Duke Bluebeard’s Castle at ENO

Perhaps it’s a
question of the difference between terror and horror? Should you aim to make
your audience feel the evil, to imagine the chilling frisson of fear or pain;
or should you force evermore gory excesses straight down their throats until
they’re practically choking with nausea? Director Daniel Kramer clearly
believed that unless shock followed blow followed repulsion, we might miss the
point of this production … which was, presumably, to show that we live
in gothic times, to paraphrase Angela Carter, whose own fabulous take on the
myth, the short story ‘The Bloody Chamber’, is enriched by an
ironic subversion entirely absent here.

What lies behind Bluebeard’s seven closed doors is a mystery, albeit
one cloaked in disquieting rumour and dread. But the only moment of mystery and
wonder in this production occurred in the opening filme noire
‘preface’: a single street lamp cast a mournful tinge of
illumination on a solitary door, an invitation to venture into the unknown,
into one’s own psychological darkness. (But, why omit Bartok’s
prologue?) Clever use of a revolve whirled a passionate, eager Judith and her
unpredictable new husband to the subterranean depths of his black, brooding
mansion. Once there, all was revealed: this was a reconstruction of the
‘Amstetten House of Horror’, Josef Fritzl’s ghastly
‘playground’, a place of claustrophobic confinement, sexual
cruelty, incestuous rape. And, if we were still in any doubt, the appearance of
the family von Trapp, perfectly graded by height and representing
Bluebeard’s ‘dominions’, sealed our understanding. It would
be unfair to suggest that Kramer believes sexual perversion and pedophilia are
peculiarly Austrian problems — Fred West and Jack the Ripper also
insinuated their way into the picture — but you get the idea …

‘Bluebeard’, like so many ‘moral tales’, reveals the
fatal effects of female curiosity. Here, Judith, performed by American mezzo
soprano Michaela Martens, certainly began in Eve-like fashion, clutching
passionately at the cold, forbidding Bluebeard. Martens was reliable and
convincing, both musically and dramatically, and sang with a directness most
fitting for Bartok’s folk-inspired style. Sadly, her articulation of the
text was less particular. By contrast, every word of Clive Bayley’s
expertly shaped and powerfully projected phrases rang true and clear. This was
a wonderful performance; at times Chaplinesque in his self-delusions, elsewhere
hinting at a rueful acceptance of his pathological isolation (which revealed
the singer’s, if not the director’s, appreciation of the central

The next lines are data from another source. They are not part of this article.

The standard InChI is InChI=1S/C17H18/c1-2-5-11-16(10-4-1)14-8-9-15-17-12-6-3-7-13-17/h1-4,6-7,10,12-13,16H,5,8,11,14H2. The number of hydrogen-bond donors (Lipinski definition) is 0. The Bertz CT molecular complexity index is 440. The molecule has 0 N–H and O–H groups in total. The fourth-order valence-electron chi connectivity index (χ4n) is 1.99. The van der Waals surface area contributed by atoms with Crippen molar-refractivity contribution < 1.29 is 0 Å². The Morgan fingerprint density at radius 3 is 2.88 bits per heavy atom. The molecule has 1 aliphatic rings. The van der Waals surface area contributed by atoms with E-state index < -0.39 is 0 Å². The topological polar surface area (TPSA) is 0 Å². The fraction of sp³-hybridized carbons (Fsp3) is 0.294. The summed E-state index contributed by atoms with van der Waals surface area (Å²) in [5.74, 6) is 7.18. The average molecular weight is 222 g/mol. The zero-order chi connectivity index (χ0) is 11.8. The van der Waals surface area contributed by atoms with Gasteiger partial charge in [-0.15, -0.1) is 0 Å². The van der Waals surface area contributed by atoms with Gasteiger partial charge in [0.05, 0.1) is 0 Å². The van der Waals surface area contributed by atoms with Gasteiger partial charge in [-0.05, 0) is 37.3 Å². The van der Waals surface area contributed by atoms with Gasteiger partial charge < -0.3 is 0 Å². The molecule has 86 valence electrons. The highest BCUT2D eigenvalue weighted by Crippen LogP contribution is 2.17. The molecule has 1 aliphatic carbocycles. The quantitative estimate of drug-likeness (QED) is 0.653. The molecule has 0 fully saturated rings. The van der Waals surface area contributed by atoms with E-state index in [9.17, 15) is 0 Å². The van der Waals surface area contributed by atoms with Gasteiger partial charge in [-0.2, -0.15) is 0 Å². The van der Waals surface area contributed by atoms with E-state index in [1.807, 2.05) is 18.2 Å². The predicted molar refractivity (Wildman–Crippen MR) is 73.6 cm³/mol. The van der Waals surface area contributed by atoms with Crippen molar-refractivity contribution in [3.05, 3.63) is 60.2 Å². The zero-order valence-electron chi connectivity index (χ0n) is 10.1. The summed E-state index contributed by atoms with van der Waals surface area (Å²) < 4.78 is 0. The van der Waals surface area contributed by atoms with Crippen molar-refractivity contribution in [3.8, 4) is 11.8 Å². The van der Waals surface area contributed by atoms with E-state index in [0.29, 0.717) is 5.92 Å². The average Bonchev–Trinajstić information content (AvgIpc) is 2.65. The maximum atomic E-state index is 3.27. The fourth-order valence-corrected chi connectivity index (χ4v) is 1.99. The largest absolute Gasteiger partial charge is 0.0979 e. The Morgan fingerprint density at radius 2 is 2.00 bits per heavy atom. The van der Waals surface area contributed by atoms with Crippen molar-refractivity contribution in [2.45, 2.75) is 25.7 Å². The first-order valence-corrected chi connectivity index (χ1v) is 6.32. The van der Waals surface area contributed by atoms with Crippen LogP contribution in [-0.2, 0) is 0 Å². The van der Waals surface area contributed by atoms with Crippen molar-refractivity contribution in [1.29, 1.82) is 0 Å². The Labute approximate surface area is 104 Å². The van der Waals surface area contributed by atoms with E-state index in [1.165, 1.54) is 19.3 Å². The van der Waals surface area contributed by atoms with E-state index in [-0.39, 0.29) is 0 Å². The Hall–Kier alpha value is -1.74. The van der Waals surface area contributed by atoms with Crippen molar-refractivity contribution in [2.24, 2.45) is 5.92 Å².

aspect of the role), Bayley was transformed from unwilling husband to exultant
dictator, as the doors which Judith insists on opening divulge the extent of
his tyranny and power.

There was, however, little visual magic as the hidden recesses of this
twilight world were disclosed; indeed, the whole revelation threatened to grind
to a halt, when a stuttering sliding panel shuddered and jolted, requiring a
helping hand from Bayley in order to expose a garden of graves. Blood dripped
from the walls, Bluebeard raced gleefully about on an appropriately phallic
miniature cannon, but it was left to the musical fabric to evoke an aura of
ghastly awe and wonder as the ‘glories’ of Bluebeard’s sunken
treasuries and torture chambers are laid before us. This was a scintillating
reading by Edward Gardner of Bartok’s violent, graphic score — it
told us all we needed to know about the psychological landscape before us.
Expertly paced, the climaxes were judged to perfection; the blazing nobility of
the off-stage brass conjured the dazzling majesty of Bluebeard’s
territorial claims, even as the ‘Julie Andrews line-up’ punctured
the effect. One could shut one’s eyes and appreciate all the nuances of
human behaviour captured by Bartok, from cruelty to joy, from love to
loneliness, a palette which was reduced by Kramer to sadism and

Despite these strong vocal and orchestral performances, the accumulation of
visual excess eventually became tiresome; no wonder there was a stunned silence
after the final tableau — Bluebeard, thrusting a gleaming phallic sword
between the splayed legs of three prostrate prostitutes. Bluebeard’s
crimes should gnaw at our own fears — that’s the point of
Perrault’s seventeenth-century tale, to warn us of the consequences of
indulging our darkest urges. But most people don’t imprison their
children in sunless dungeons, or maim and murder for sexual gratification, and
rather than a sense of unease and restlessness, this production simply left a
nasty taste.

Claire Seymour

image_description=Clive Bayley as Duke Bluebeard and Michaela Martens as Judith [Photo by Johan Persson courtesy of English National Opera]
product_title=BÈla BartÛk: Duke Bluebeard’s Castle
product_by=Bluebeard: Clive Bayley; Judith: Michaela Martens. Director: Daniel Kramer. Conductor: Edward Gardner. English National Opera, Coliseum, London. Friday 6th November 2009.

Double bill with Igor Stravinsky: The Rite of Spring. Fabulous Beast Dance Theatre. Choreographer: Michael Keegan-Dolan.
product_id=Above: Clive Bayley as Duke Bluebeard and Michaela Martens as Judith [Photo by Johan Persson courtesy of English National Opera]